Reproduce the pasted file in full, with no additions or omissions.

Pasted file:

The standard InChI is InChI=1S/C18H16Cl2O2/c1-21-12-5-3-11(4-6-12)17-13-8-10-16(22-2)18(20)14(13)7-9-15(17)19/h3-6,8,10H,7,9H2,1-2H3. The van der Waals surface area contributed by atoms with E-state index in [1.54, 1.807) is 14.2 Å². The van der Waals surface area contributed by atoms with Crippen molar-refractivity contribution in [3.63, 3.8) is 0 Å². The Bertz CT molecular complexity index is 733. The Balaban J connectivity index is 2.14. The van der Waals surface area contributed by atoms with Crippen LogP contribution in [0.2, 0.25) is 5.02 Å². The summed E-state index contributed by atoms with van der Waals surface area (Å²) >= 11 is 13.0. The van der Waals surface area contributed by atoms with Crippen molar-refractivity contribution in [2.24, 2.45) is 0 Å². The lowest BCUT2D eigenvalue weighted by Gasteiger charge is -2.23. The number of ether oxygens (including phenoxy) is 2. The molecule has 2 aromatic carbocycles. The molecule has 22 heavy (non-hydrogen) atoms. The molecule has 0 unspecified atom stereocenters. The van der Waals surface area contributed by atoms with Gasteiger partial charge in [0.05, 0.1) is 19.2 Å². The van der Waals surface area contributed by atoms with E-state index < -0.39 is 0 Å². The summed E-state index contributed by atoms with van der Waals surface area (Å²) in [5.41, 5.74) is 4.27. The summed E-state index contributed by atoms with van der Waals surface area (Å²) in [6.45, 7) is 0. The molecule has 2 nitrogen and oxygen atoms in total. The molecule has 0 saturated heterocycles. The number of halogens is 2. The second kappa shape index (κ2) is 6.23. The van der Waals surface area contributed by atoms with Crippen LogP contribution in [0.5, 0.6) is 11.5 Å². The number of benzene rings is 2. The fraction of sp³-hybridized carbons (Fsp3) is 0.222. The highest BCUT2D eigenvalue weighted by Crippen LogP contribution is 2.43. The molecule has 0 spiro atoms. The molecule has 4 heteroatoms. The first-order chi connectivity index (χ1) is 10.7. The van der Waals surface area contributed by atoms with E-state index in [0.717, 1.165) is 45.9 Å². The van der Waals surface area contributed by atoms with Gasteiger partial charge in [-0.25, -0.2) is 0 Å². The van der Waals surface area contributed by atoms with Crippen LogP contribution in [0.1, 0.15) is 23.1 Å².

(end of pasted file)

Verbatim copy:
The standard InChI is InChI=1S/C18H16Cl2O2/c1-21-12-5-3-11(4-6-12)17-13-8-10-16(22-2)18(20)14(13)7-9-15(17)19/h3-6,8,10H,7,9H2,1-2H3. The van der Waals surface area contributed by atoms with E-state index in [1.54, 1.807) is 14.2 Å². The van der Waals surface area contributed by atoms with Crippen molar-refractivity contribution in [3.63, 3.8) is 0 Å². The Bertz CT molecular complexity index is 733. The Balaban J connectivity index is 2.14. The van der Waals surface area contributed by atoms with Crippen LogP contribution in [0.2, 0.25) is 5.02 Å². The summed E-state index contributed by atoms with van der Waals surface area (Å²) >= 11 is 13.0. The van der Waals surface area contributed by atoms with Crippen molar-refractivity contribution in [2.24, 2.45) is 0 Å². The lowest BCUT2D eigenvalue weighted by Gasteiger charge is -2.23. The number of ether oxygens (including phenoxy) is 2. The molecule has 2 aromatic carbocycles. The molecule has 22 heavy (non-hydrogen) atoms. The molecule has 0 unspecified atom stereocenters. The van der Waals surface area contributed by atoms with Gasteiger partial charge in [0.05, 0.1) is 19.2 Å². The van der Waals surface area contributed by atoms with E-state index < -0.39 is 0 Å². The summed E-state index contributed by atoms with van der Waals surface area (Å²) in [5.41, 5.74) is 4.27. The summed E-state index contributed by atoms with van der Waals surface area (Å²) in [6.45, 7) is 0. The molecule has 2 nitrogen and oxygen atoms in total. The molecule has 0 saturated heterocycles. The number of halogens is 2. The second kappa shape index (κ2) is 6.23. The van der Waals surface area contributed by atoms with Crippen LogP contribution in [0.5, 0.6) is 11.5 Å². The number of benzene rings is 2. The fraction of sp³-hybridized carbons (Fsp3) is 0.222. The highest BCUT2D eigenvalue weighted by Crippen LogP contribution is 2.43. The molecule has 0 spiro atoms. The molecule has 4 heteroatoms. The first-order chi connectivity index (χ1) is 10.7. The van der Waals surface area contributed by atoms with E-state index in [0.717, 1.165) is 45.9 Å². The van der Waals surface area contributed by atoms with Gasteiger partial charge in [-0.25, -0.2) is 0 Å². The van der Waals surface area contributed by atoms with Crippen LogP contribution in [0.1, 0.15) is 23.1 Å².